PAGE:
The plot was linear and managed to convey from point A to point B in an uncomplicated fashion, sure not to lose any kids, while putting any adults who might read this to sleep. About the only thing that frustrated me about the plot was the ending - it ends on a cliffhanger, making me half tempted to get the third book, just to see how it ends. For that reason, I give it one more star than I'd normally give it, because obviously, even if I disliked almost everything to do with it, I had some sort of sick emotional attachment to the story....more
Before I say anything, let me point out that the recommended reading level of this book is "Grade 4-6." As it is, I would say that, if I were a childBefore I say anything, let me point out that the recommended reading level of this book is "Grade 4-6." As it is, I would say that, if I were a child reading this book, I would probably rate it as a five star. HOWEVER, I got this book because Audible was having a sale and they had this and a second book in the series on sale for one credit instead of two, and I needed two books in a young adult series to read for a reading challenge. So, I read it, as an adult. The main character was a complete brat of a kid, and that's not something that I find amusing. Thus making this book a three star.
There were some "Easter Eggs" in this book, like having the Big Bad Wolf be "Mr. Canus," and the Three Little Pigs be cops, that I'm not entirely certain a child would appreciate, but for the most part, this book is for the kiddies, folks. If you're an adult reading for your own pleasure, there are better Young Adult books to be read....more
"I have no idea how to rate this." "Oh? Why not?" "Because this was a FANTASTIC book, up until the end, where it just COMPLETELY pissed me off." "Then sa"I have no idea how to rate this." "Oh? Why not?" "Because this was a FANTASTIC book, up until the end, where it just COMPLETELY pissed me off." "Then say that." "But how many stars should I give it?" "Average."
In I, Coriander, we have Gardner, a self-professed believer in fairies and fairy tales, who obviously knows that the original stories aren't as Disney puts them out to be, and she's built a world upon that darker fairy realm. This book has the tone of a "true fairy tale" throughout the story. Throughout this story, we're treated to a showcase of wordsmithing that is, while maybe not rare, certainly exquisite. We're presented with a main character who ISN'T involved with a relationship (or multiple,) which is SO rare in this genre. The plot, while plodding in a few places, is written in such a style that even the few lagging places don't stand out *too* badly.
And then, we get to the ending. After this wonderful story, we get to the ending. WHICH HAS SEVERAL HUGE PLOT HOLES, THE CHARACTER COMPLETELY CHANGES, AND IT GENERALLY SEEMS LIKE IT'S WRITTEN BY SOMEONE ELSE. The ending made me want to throw things, stamp my feet, and throw a temper tantrum. It was ...like seeing someone's five year old finger paint over a Monet....more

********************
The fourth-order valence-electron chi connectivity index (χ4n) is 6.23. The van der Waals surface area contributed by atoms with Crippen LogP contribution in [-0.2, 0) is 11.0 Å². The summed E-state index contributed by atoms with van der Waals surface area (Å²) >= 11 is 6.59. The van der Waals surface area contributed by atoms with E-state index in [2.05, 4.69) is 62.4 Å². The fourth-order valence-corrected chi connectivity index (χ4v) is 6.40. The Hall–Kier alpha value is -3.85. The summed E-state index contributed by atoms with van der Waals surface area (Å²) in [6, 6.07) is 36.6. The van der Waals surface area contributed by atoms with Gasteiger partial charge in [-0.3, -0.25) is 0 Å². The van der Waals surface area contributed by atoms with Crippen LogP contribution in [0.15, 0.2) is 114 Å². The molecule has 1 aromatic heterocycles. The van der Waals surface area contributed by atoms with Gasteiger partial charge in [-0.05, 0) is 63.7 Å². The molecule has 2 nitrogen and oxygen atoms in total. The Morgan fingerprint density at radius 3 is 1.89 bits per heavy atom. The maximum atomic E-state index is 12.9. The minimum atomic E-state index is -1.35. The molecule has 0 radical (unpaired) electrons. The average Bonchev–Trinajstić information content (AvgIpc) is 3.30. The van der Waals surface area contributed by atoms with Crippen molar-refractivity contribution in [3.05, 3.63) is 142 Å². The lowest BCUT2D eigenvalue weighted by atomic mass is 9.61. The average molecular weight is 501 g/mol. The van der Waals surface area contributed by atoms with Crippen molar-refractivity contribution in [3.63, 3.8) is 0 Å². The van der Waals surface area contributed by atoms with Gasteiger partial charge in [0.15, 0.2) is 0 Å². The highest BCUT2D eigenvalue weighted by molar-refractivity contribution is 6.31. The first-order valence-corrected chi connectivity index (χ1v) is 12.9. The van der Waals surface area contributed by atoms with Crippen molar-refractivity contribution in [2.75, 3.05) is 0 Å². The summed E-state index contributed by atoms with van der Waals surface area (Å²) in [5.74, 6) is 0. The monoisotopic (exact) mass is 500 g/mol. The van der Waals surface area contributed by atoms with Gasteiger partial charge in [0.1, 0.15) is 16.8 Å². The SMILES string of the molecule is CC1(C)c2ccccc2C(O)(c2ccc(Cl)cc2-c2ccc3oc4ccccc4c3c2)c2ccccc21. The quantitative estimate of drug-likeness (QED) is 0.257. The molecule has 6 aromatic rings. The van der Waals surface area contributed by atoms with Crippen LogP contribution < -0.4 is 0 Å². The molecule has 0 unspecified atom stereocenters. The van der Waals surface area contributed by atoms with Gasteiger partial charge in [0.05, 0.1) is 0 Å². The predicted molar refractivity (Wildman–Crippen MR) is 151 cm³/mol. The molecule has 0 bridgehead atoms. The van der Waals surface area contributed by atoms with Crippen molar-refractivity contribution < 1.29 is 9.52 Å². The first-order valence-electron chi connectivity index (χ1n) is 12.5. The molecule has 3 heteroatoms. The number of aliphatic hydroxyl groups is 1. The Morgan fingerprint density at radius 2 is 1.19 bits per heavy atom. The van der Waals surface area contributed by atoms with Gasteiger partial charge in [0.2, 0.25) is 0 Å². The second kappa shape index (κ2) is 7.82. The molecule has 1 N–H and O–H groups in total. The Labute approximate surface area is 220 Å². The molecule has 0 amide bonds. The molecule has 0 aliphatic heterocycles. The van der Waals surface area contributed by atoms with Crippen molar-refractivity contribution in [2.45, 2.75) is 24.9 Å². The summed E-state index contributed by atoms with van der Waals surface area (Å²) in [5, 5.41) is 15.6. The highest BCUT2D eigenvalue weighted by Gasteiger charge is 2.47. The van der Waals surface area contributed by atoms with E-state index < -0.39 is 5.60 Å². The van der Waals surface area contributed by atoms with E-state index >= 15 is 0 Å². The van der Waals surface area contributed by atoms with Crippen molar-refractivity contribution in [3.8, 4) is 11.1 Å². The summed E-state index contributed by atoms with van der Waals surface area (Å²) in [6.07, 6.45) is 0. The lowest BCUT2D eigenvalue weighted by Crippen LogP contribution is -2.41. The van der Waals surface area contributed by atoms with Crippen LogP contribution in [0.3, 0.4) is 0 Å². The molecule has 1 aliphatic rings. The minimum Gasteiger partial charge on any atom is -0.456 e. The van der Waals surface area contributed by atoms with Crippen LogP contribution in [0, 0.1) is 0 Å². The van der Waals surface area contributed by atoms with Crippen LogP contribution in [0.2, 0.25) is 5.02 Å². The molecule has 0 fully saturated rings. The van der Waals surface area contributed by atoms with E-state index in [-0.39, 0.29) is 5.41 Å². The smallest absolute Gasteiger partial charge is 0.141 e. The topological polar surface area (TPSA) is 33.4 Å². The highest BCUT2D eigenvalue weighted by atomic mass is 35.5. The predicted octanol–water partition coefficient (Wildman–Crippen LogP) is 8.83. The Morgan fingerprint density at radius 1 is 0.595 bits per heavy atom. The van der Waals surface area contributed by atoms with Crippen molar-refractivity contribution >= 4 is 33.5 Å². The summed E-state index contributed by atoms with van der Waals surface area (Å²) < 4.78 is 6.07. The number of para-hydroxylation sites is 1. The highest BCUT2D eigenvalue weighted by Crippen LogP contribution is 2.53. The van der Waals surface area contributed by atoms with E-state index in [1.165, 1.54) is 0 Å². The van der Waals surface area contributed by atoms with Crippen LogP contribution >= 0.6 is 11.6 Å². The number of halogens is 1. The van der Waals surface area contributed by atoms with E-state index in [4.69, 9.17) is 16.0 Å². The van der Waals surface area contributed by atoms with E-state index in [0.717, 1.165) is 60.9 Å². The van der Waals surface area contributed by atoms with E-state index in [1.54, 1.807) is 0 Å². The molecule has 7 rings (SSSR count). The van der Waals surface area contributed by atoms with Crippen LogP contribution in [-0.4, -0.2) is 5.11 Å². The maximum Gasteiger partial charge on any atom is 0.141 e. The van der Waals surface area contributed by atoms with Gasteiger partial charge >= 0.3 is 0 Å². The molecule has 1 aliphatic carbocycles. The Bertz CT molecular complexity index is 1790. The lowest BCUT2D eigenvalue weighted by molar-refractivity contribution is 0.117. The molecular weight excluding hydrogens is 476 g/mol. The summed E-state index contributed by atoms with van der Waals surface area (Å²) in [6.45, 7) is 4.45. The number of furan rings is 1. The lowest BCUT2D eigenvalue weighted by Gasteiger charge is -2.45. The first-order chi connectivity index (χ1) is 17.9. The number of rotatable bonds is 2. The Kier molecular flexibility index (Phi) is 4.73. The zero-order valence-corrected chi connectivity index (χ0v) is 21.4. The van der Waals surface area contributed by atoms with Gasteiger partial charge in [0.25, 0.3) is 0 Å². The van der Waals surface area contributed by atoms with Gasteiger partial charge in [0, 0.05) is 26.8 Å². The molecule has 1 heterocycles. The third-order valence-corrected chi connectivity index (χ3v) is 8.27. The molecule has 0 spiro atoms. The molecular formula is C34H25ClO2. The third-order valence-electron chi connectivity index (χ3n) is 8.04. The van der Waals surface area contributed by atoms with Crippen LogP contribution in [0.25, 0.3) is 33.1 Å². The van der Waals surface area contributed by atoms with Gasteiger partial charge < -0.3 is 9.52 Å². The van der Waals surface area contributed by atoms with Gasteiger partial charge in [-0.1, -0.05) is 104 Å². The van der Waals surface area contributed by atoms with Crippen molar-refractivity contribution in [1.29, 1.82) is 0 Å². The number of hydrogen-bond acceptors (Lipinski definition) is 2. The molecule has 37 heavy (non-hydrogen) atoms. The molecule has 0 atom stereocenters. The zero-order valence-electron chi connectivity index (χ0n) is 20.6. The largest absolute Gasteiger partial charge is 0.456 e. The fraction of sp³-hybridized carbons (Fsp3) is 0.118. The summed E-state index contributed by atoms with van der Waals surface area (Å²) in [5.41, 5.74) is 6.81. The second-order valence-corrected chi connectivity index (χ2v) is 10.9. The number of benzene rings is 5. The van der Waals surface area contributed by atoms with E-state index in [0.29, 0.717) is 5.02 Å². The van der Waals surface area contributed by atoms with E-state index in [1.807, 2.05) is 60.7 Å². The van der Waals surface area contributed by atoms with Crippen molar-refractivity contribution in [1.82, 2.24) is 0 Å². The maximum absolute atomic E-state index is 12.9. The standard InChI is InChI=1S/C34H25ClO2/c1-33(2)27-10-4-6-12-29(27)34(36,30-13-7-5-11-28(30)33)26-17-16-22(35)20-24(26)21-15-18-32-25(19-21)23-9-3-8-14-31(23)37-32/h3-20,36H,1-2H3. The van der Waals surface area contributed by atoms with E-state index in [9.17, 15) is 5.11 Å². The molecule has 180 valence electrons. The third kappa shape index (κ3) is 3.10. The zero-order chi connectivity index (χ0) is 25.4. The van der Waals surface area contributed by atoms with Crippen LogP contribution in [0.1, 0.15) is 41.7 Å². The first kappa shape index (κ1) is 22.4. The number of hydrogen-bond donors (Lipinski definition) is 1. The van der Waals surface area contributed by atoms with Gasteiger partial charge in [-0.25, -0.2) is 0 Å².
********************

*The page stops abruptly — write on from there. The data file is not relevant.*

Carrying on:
I think it's an amazing read. Wonderfully written, amazingly balanced, fantastically paced, and lovingly worded. It's probably the best modern fantasyI think it's an amazing read. Wonderfully written, amazingly balanced, fantastically paced, and lovingly worded. It's probably the best modern fantasy that I've come across - twisting the Disney and Grimm Brothers in such a way that make it feel like something unique and familiar at the same time. Needless to say, I love this book. The ending was the ending that I think epitomizes a fairy tale: bittersweet. One half Narnia, one half reality, spiced with just enough hope to give it sweetness without sappiness. Wonderful, wonderful book....more
For a graphic novel, this was nicely done. The story wasn't too deep (of course, it's hard to get a really deep plot in 125 pages) but that can be oveFor a graphic novel, this was nicely done. The story wasn't too deep (of course, it's hard to get a really deep plot in 125 pages) but that can be overlooked with an acknowledgement that this first volume was more to allow us to get to know the characters.
I didn't really like how many times Snow was shown crying - she just doesn't seem the type. I DID enjoy the interaction between her and Bigby. Then again, EVERYTHING having to do with Bigby, I enjoyed. I have questions about why the Pig was shown so many times in this one, but I have a feeling it was part of the set-up for next volume.
The illustrations are great. The characters are great. The plot was mediocre. Overall, it was a good to very good graphic novel....more